Best Music of 2003

This one was a tough decision. There was lots of music that came out this year that pleasantly surprised me. As the radio gets worse, it seems that underground music swells. I smell a changing of the guard in popular music on the horizon, as today's stale pop music won't last.

Regardless, here's what I felt were the best albums of 2003.

#3: Deftones (Deftones)

Not the type of band that likes to push out an album as quickly as possible, the Deftones took their time on their fourth album, and the hard work shows. The latest offering is much harder than 2000's "White Pony," but at the same time it keeps the melodic nature of the previous album.

"Deftones," like the three albums before it, is its own entity and shows a lot of growth in the band's sound. Many of the tracks seem like a homage to one of the great metal innovators of the 90's, Helmet. This isn't the Deftones' best album, but it is nonetheless a record worthy of its predecessors.

#2: Rob Dougan (Furious Angels)

After a big club hit with 1999's "Clubbed to Death," it took four long years for Rob Dougan's first album to hit stateside. Fans in the U.S. were treated to a two-disc set of songs and instrumentals by Dougan. The result is a mind-blowing album that feels as though the best is yet to come from Dougan.

A mix of techno and orchestra with Dougan's gruff and sometimes haunting vocals makes this album very hard to categorize. Dougan's work as a conductor, his vocal skills, and the beats he's created come together in quite a beautiful fashion. Here's hoping that Dougan takes it up a notch with his next album.

The best album of 2003: Minus (Halldor Laxness)

From the get-go on Minus' follow-up to "Jesus Christ Bobby," you can tell that this album is going to defy any sort of description or label you might try to pin on it. Therein lies the beauty of Minus' second offering, "Halldor Laxness."

The next big thing out of Iceland following Sigur Ros, Minus has been the recipient of much overseas critical acclaim, and with good reason. "Halldor Laxness" is a melodic-yet-chaotic explosion of sound that might not be for everyone, but is undeniably a special album.

Most Disappointing Music of 2003

Keep in mind, I'm not saying these albums are bad... I just don't think they lived up to expectation...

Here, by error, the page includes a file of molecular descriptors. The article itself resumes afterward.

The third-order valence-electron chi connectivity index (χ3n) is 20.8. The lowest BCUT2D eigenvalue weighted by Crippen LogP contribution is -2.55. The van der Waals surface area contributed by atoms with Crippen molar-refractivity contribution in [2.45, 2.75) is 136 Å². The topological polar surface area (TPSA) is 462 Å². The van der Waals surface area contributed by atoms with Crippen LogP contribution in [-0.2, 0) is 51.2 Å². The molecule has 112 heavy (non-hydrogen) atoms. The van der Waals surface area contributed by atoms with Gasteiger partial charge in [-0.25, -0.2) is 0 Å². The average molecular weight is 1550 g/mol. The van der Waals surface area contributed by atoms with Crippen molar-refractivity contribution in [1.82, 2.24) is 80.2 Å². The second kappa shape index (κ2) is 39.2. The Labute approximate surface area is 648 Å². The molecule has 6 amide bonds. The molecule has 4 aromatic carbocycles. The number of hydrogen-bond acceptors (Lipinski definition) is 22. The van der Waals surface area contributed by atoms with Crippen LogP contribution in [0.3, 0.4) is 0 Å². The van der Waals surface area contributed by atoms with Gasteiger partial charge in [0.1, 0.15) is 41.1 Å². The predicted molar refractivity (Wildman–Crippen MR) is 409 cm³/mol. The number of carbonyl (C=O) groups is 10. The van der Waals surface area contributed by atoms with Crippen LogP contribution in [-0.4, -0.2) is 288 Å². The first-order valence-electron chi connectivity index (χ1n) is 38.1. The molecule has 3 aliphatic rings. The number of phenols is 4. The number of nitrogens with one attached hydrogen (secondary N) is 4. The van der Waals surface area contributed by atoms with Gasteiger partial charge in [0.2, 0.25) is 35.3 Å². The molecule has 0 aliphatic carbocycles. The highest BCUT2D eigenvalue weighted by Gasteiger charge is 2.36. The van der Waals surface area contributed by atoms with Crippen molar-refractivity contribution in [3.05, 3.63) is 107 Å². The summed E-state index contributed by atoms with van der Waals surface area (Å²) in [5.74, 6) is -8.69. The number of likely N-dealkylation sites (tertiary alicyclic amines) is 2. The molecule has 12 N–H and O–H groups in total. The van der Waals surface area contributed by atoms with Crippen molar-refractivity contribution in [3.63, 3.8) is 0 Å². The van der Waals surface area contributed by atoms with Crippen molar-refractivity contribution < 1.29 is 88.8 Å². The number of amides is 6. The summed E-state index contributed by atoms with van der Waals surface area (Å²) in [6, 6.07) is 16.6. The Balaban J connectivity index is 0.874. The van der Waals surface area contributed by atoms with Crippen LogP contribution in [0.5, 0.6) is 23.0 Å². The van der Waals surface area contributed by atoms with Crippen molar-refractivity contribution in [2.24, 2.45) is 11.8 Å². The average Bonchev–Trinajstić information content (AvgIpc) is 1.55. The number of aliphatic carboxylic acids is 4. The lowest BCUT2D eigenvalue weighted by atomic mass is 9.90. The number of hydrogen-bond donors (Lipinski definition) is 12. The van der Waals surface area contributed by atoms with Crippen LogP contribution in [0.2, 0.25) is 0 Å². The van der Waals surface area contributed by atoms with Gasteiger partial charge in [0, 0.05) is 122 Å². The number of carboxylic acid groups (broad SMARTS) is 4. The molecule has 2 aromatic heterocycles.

And they suck a bit.

Metallica (St. Anger)

We all heard the buzz. "Metallica is going back to its roots!"


Oddly enough, the singles off of St. Anger (St. Anger and Frantic) are the best tracks off the CD... and they're also the first two songs on the CD. By the end of this nearly 75 minute CD, you're just tired of it. Better than "Load" or "Re-Load," but this is no "Ride the Lightning."

Metallica picked up the old Suicidal Tendencies bassist, but that was after the album was recorded. I look forward to seeing what kind of influence he'll have on Metallica's inevitable next album.

Thursday (War All the Time)

Following the release of "Full Collapse," the buzz surrounding this band was deafening. "Full Collapse" was indeed a solid album, but it doesn't seem to have aged well over time.

This is the biggest problem with "War All the Time." Every song on the album sounds like it could have fit right into place on "Full Collapse." I realize Thursday has found a successful formula and is sticking to it, but I'd like to see some change and evolution in a band's sound. While Thursday may have squandered its potential on this album, here's hoping the next offering shows change.

In the end...

I'll put in some honorable mentions that were edged out of the top three: "Think Tank" by Blur (GREAT album), "MFZB" by Zebrahead, "Permission to Land" by The Darkness, Ima Robot's self-titled debut, "La Musica Negra" by Verbena, and "The Wolf" by Andrew WK. Overall, it was a good year in music.

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2003 - 2005
Reverend Hughes